Museums are a treasure to the person who loves the study of history and art. Some truly magnificent museums have put out collections on-line; while the virtual museum cannot replace actually going to the museum in person, it provides the person who cannot travel so far. Here in the United States I must sing the praises of the Metropolitan Museum of Art found in New York city.
I especially like the images that can be zoomed in upon, especially the textiles, until even the weave of the fabric can be seen. NICE! For example: Here is a medallion of the Eagle representing the gospel of John. If you click on the image, you will get a screen that allows you to zoom in and take a very close look at the stitches in this embroidery. Another example is this Rondel with hunting amazons and a cross. Again, click on the image and zoom in several clicks to see details in the weave.
Jewelry is where the MET collections shine best. They have a wonderful collection of Earrings, Necklaces, Pendants, Belt Buckles, slides and ends, and Crosses. FINDING what is there isn’t very easy if you are seeking Byzantine, but if you keep recombining search terms you can eventually find some truly marvelous examples to copy.
My biggest criticism of the MET is that searching for Byzantine items is made quite difficult because the 10th century items, such as textile fragments, are all classified as part of the Islamic collection. So when seeking specifically Byzantine and therefore Christian textiles, one must do a general search for Byzantine, THEN use the navigation on the left side of the screen to select Textile Fragments, and then scroll and scroll to find the images that are wanted. I have not found an easier way. There ought to be an easy way to specify Byzantine after selecting Textile Fragments. I also tried to specify by geography and there is no heading for the range of geography that was Byzantine. It is quite irritating.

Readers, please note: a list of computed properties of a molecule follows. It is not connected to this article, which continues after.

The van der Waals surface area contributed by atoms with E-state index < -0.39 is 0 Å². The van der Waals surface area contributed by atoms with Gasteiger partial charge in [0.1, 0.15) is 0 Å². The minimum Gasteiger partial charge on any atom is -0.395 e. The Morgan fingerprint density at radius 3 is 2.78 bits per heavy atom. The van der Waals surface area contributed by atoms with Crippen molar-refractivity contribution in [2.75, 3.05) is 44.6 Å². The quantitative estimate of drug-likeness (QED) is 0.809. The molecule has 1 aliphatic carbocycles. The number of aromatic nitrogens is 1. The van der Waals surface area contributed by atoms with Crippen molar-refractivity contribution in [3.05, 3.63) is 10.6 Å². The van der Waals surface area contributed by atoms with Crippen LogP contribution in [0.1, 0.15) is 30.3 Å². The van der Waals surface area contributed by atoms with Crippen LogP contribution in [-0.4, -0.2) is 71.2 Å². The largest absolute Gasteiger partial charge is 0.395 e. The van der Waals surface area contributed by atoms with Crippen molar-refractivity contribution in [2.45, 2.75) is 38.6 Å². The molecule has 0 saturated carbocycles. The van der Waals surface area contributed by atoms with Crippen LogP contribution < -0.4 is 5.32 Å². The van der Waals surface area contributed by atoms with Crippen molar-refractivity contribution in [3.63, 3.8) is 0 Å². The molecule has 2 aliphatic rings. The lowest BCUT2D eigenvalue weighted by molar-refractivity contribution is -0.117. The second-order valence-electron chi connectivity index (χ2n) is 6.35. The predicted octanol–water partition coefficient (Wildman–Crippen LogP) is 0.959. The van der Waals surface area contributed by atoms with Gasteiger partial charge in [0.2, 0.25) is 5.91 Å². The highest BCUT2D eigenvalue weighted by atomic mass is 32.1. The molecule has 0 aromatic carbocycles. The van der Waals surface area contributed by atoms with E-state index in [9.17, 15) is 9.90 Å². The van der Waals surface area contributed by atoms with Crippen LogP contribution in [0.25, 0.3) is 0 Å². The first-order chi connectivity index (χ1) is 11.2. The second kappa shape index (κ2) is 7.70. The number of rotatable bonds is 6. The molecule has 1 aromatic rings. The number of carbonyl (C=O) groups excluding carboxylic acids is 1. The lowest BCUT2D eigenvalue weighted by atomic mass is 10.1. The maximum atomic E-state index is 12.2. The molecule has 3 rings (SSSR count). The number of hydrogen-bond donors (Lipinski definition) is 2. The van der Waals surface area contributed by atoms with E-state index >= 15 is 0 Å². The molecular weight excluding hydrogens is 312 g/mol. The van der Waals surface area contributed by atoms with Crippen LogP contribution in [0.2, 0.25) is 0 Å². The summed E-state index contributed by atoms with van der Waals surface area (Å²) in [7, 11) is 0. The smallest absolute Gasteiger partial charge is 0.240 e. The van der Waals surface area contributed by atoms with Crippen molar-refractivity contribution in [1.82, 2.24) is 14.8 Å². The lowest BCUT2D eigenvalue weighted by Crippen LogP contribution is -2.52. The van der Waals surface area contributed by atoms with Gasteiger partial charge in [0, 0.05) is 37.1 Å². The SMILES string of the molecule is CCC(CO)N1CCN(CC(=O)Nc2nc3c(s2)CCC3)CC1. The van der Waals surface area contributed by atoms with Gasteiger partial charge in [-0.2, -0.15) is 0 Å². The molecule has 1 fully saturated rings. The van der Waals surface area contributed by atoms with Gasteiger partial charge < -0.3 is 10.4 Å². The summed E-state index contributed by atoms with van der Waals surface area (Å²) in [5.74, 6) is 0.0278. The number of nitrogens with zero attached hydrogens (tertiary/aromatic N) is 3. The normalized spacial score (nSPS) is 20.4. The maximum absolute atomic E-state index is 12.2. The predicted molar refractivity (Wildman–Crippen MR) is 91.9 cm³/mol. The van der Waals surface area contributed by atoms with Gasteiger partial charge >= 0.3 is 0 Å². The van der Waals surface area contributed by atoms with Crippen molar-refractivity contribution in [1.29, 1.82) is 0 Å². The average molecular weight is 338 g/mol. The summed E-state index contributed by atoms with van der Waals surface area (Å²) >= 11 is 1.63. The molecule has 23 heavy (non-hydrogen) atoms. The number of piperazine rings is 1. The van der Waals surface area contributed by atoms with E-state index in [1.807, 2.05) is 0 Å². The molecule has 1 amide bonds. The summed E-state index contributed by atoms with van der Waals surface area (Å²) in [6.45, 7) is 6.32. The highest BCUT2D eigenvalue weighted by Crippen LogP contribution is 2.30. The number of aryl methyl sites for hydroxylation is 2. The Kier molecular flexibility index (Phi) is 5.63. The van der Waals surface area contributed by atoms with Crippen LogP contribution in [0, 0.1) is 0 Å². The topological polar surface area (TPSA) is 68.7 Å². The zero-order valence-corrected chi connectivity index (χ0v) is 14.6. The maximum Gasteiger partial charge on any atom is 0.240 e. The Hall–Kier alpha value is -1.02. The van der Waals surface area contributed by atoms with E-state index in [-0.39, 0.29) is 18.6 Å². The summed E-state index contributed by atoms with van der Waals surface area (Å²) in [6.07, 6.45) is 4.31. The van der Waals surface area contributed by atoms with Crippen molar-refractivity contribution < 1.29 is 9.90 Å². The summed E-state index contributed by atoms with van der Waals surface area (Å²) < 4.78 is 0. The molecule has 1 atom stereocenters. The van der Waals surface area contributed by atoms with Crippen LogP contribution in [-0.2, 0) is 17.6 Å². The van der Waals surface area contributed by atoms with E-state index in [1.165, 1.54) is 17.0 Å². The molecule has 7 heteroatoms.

For example, to find the Pendant/Brooch with the Icon of the Holy Mother on it, the search must be “Byzantine Jewelry” because if you search “Byzantine” and then select “Jewelry” from the “Object Type/Materials” menu on the left side of the page, you will miss this very typical Byzantine pendant type. Nor does this necklace with an angel carving on the pendant show up under necklaces, but can be found in the “related items” category.
So when searching, do not trust that the MET gave you every item you wanted even if it fit your search criteria, look under “related items” and do a lot of creative searches. Otherwise you may miss exactly the item you wanted from their collections.